We teach them to chase after the perfect final draft (often blowing past deadlines to get to “perfect”), rather than the importance of ongoing iteration.
We teach them to value the BIG! NEW! things more than we teach them to look carefully at an existing situation, and use/reuse/build upon the things that have already been created.
I will grant that incorporating secondary sources into an argument is sort of like teaching students to build upon existing resources? But I think we present the skill of using secondary sources more for students to ‘make their argument good enough,’ rather than because we’re encouraging them not to reinvent the wheel, or because constantly bringing in an all-new way of doing things is at best highly dysfunctional and at worst fatally depleting to most organizations.
My experience as instructor, student, and TA among other TAs is that we teach humanities majors that what is at stake is whether their interpretation, their argument is valid. We teach them to prioritize whether they are individually seen as good enough — though in fact, this sort of insecurity/need to be the best is in most cases detrimental to working as part of a team where they may not be experts in anything at all, or may be one expert among many, all specializing in different components of a project.
Intentionally or not, what we teach them focuses on creating interpretations and/or an arguments — though interpretations and arguments alone aren’t very transferable to many professional contexts. I want to suggest, then, that instead of calling what we teach people to develop an interpretation or an argument, we call it “an idea.”
I have worked with many people who see their sole work as having an idea and then defending it as “the best idea” to everyone else. They mean well (sometimes), but they are incredibly time-consuming to manage, because they generally have zero experience executing/implementing/adapting ideas beyond telling someone else “you should do X.”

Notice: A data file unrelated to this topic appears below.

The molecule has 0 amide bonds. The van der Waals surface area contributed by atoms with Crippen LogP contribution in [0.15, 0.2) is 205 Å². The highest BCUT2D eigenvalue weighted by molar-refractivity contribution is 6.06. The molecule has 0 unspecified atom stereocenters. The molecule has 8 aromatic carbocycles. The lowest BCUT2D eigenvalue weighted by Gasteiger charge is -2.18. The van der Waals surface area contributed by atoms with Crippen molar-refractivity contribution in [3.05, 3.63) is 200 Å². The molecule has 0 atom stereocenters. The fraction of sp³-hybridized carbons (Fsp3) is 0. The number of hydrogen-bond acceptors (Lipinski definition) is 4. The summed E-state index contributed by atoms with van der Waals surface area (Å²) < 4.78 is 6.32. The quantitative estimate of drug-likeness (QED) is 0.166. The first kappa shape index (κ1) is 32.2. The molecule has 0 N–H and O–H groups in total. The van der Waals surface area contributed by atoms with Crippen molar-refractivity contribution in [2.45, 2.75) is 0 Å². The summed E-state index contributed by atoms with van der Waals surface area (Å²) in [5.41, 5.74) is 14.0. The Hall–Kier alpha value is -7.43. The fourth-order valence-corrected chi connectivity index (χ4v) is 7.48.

More specifically, they cannot break the idea down into manageable parts that can be implemented in sequence. They do not know how to anticipate and deal with constraints when they appear. And at worst, they think that their only responsibility is having an idea, rather than managing, developing, and iterating it until it becomes a reality. I want to be very clear indeed: the people who I have worked with who are ‘idea people’ are neither stupid nor lazy; just untrained and/or inexperienced and/or unfamiliar with contexts outside of the classroom or the research agenda. It is incredibly important to me to help these people adjust, and I have (and expect to continue) advocating for the importance of making space for me to train them effectively. The alternative is to expect that they somehow magically acquire this experience elsewhere, and I see that expectation as an abdication of my responsibility as an educator.
Idea people assume that someone else will deal w/ any problems.
Because we tend to put so much emphasis on whether an individual is good enough or smart enough, I think that we end up teaching humanities majors to reflexively think they have to do things alone, which can also create friction, just from inexperience. Sometimes this friction is minor (think skittishness around scheduling a quick 15-minute check-in meeting), but sometimes it’s not (think not asking for quick advance feedback from other colleagues, resulting in a derailed pitch). Good communication skills these are not. .